Get ready to stretch with some gentle pool exercises


pool exercises

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Exercise is an important part of your life at any age, for maintaining both your physical and mental fortitude. As you get older, you need to be extra mindful about choosing an exercise program that works for you and your changing needs. If your joints need a little extra TLC, then consider heading to the pool this summer. There are many benefits to swimming, including improving health for those with diabetes and arthritis. The pool is also conducive to all kinds of workouts, including cardio and strength training.

The Arthritis Foundation praises water exercise for its ease on joints while providing added resistance for a great cardio workout. Texas-based aquatic instructor Vennie Jones spoke to the foundation about water walking, saying, “The water’s buoyancy supports the body’s weight, which reduces stress on the joints and minimizes pain…And it’s still a great workout. Water provides 12 times the resistance of air, so as you walk, you’re really strengthening and building muscle.” According to the Centers for Disease Control and Prevention, exercising in water “also improves or maintains the bone health of post-menopausal women.”

Ready to get your feet wet? Here are some pointers before you get started.


First steps

The Arthritis Foundation suggests starting with a simple walking routine for beginners and recommends that you take a swim walking class to learn proper form and safety protocols. If you are new to exercise or can’t swim, don’t worry, says the foundation, here are some things to keep in mind:

  • What you need: For deep-water walking, a flotation belt keeps you upright and floating at about shoulder height.
  • How it works: You’ll stand about waist- to chest-deep in water, unless you’re deep-water walking. Walk through the water the same way you would on the ground. Try walking backward and sideways to tone other muscles.
  • Try it: Stand upright, with shoulders back, chest lifted and arms bent slightly at your sides. Slowly stride forward, placing your whole foot on the bottom of the pool (instead of just your tiptoes), with your heel coming down first, then the ball of your foot. Avoid straining your back by keeping your core (stomach and back) muscles engaged as you walk.
  • Add intensity: Lifting your knees higher helps boost your workout. You also can do interval training — pumping arms and legs faster for a brief period, then returning to your normal pace, repeating the process several times.
  • Find a class: If you’re new to water exercises, an instructor can make sure your form is correct. Plus, it can be fun to walk with others. To find a class near you, call your local YMCA, fitness center or Arthritis Foundation office.
  • Stay safe: By exercising in a pool during the hot months, you’ll avoid problems that can accompany other outdoor summer workouts, such as heat exhaustion and dehydration. But you still need to drink water — even while keeping cool in the pool.

The Arthritis Foundation also makes several suggestions, such as choosing a suit with Velcro closures if you have trouble dressing or undressing with a typical swimsuit, utilizing props such as pool noodles for stability if necessary and, of course, progressing at a pace that works for your body’s specific needs and abilities.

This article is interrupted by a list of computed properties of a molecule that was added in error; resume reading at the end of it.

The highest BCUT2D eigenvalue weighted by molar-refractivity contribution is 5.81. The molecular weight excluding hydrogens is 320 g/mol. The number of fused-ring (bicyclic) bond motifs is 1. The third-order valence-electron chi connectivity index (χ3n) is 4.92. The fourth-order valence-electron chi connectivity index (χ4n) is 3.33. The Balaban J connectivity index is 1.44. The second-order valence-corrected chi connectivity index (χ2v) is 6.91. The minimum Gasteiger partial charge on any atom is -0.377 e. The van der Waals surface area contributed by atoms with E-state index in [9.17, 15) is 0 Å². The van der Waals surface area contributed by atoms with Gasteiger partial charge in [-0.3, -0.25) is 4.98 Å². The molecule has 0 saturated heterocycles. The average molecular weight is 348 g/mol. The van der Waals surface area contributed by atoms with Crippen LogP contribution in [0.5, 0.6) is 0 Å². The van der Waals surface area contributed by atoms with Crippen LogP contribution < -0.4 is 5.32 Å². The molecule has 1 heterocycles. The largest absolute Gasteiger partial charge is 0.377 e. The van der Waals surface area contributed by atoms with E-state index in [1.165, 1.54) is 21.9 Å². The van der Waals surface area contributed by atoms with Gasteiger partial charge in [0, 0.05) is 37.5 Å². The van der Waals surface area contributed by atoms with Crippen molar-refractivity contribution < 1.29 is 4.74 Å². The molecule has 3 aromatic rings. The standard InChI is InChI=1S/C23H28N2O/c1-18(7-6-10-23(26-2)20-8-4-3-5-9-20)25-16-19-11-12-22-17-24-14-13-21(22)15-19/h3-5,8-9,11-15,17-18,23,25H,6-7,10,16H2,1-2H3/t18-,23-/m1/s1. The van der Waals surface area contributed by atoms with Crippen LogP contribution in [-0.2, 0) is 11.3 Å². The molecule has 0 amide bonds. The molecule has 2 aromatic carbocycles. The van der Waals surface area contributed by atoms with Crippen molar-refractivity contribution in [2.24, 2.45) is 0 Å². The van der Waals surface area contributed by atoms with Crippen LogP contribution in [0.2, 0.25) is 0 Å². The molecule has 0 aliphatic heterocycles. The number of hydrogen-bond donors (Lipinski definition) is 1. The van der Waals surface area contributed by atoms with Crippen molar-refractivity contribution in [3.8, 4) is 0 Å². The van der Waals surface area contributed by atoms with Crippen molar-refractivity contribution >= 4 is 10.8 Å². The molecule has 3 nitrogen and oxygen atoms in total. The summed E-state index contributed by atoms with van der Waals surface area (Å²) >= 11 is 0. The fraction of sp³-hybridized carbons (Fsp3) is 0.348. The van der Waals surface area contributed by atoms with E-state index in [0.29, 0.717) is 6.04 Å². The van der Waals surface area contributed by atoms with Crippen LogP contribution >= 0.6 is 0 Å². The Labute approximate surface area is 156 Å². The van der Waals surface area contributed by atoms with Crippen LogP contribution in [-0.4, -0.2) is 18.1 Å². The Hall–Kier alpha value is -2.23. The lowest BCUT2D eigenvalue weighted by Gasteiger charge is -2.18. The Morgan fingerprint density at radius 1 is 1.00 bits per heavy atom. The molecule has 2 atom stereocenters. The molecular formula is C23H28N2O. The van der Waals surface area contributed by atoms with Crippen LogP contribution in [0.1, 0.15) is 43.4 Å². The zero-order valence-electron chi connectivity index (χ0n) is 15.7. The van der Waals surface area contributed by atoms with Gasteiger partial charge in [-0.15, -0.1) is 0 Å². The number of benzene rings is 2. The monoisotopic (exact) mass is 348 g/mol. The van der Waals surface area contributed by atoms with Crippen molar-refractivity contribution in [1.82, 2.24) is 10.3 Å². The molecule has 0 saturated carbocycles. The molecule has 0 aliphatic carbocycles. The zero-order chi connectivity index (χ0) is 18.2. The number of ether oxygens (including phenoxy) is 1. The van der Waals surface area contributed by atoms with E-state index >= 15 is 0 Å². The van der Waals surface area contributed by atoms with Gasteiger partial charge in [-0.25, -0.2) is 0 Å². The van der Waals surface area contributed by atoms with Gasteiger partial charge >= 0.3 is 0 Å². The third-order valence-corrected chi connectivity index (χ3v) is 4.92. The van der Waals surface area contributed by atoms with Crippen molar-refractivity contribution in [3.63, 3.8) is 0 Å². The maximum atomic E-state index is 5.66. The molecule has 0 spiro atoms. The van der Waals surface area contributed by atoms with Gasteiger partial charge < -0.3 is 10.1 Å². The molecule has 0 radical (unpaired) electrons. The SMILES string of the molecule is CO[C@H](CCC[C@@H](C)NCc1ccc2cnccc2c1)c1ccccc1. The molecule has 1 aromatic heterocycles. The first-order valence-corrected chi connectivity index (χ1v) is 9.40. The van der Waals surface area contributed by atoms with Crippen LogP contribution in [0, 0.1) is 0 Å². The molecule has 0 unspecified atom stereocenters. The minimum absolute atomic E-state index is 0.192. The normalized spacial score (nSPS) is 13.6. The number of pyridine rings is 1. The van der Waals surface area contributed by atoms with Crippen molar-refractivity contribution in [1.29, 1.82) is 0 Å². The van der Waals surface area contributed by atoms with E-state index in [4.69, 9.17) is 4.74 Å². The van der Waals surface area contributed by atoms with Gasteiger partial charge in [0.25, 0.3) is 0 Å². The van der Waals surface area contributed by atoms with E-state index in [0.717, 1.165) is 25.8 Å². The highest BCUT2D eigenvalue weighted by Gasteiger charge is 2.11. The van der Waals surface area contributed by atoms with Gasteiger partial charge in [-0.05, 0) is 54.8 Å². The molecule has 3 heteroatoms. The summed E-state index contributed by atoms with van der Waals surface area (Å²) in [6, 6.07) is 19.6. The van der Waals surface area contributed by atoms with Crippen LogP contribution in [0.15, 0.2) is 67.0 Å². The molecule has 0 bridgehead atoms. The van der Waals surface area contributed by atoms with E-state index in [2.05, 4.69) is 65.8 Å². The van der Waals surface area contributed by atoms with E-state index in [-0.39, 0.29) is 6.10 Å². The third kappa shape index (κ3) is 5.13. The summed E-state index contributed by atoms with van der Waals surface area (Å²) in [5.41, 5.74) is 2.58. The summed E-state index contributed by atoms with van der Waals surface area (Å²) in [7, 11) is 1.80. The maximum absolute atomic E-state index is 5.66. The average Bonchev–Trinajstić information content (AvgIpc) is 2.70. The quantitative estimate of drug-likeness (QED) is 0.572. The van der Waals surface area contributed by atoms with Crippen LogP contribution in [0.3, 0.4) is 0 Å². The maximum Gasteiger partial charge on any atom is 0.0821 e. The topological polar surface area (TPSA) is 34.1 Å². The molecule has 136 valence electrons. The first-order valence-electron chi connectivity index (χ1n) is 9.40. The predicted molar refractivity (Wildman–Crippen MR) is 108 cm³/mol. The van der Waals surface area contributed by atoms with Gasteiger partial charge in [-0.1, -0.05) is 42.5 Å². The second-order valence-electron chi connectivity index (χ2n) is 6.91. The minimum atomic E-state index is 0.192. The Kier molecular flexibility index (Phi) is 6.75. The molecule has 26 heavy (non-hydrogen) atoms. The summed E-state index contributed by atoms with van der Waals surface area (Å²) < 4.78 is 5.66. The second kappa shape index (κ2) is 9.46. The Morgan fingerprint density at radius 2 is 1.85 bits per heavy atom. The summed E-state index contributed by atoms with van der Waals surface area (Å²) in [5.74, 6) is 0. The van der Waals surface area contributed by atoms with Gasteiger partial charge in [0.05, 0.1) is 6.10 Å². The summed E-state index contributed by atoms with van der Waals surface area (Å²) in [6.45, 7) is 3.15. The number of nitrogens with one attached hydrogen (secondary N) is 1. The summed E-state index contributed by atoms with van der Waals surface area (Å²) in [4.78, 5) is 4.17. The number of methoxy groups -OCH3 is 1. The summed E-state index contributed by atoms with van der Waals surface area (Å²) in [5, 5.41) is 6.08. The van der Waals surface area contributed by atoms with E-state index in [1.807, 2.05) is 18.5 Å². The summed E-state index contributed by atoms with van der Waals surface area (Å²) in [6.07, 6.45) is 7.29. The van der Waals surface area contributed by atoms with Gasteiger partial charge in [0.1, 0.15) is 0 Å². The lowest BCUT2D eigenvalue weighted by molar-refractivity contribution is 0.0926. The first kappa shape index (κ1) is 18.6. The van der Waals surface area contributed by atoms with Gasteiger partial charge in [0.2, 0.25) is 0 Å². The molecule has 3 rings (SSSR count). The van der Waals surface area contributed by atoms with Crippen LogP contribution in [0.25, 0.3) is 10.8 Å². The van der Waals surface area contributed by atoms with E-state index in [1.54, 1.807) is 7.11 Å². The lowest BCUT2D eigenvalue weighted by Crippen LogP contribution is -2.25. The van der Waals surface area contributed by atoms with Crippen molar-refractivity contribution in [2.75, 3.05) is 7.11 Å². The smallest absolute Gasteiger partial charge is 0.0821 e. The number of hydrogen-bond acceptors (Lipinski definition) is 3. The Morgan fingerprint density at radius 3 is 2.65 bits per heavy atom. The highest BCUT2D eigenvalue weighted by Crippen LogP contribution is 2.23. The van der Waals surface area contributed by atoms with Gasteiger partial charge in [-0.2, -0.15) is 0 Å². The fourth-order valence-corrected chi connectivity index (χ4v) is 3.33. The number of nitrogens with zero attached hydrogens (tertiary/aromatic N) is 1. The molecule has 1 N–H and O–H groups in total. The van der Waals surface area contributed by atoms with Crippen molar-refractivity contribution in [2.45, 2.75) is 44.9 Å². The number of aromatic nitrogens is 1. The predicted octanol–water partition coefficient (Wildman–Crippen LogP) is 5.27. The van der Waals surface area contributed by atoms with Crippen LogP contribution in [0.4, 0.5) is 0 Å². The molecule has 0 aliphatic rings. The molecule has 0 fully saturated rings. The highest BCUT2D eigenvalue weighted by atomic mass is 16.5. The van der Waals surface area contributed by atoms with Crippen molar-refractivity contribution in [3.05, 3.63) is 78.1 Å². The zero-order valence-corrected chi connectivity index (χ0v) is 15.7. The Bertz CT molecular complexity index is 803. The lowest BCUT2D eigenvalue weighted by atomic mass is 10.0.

Smooth moves

The University of Washington Department of Orthopedics and Sports Medicine offers some pool stretches, which are perfect for arthritis sufferers and aquatic exercise newcomers alike. These simple moves like elbow bends, spread eagle hip and wrist turns, many of which you may have done on land at some point, are great for increasing flexibility and stretching out areas of the body that are often neglected but can wreak havoc if they aren’t properly exercised. The instructions and illustrations show how to perform the movement properly, though it’s always a good idea to ask an aquatics instructor for help if you need more guidance.

Add some basic strength moves to your water walking and stretching for a well-rounded workout. Live Strong’s Pool Exercises for Seniors consists of four moves that promote flexibility and strength in the arms, legs and abs. These exercises are basic enough for those who need uncomplicated moves to practice in the pool, yet they still provide a challenge. The Wall Chair is a deceptively simple exercise that will work your core, and that core strength will help you perform exercises such as Leg Pushes, which give you an added resistance challenge with a pool noodle.

The Mayo Clinic’s Aquatic Exercise slideshow demonstrates six exercises that make use of props such as kickboards and hand webs for added resistance. The static images that accompany the instructions are very helpful in finding proper form, and there are plenty of modifications provided so you can customize this workout to meet your body’s needs and fitness level.

The water is great for exercising as long as you practice proper safety precautions. Make sure there is a lifeguard on duty when you’re in the pool, and do not go it alone. Start slowly and progress in your own time. Take classes and familiarize yourself with the pool. Check with your local fitness or community center for classes that work for you, and consult your physician for proper medical advice and guidance before beginning an aquatic exercise routine or any other workout program.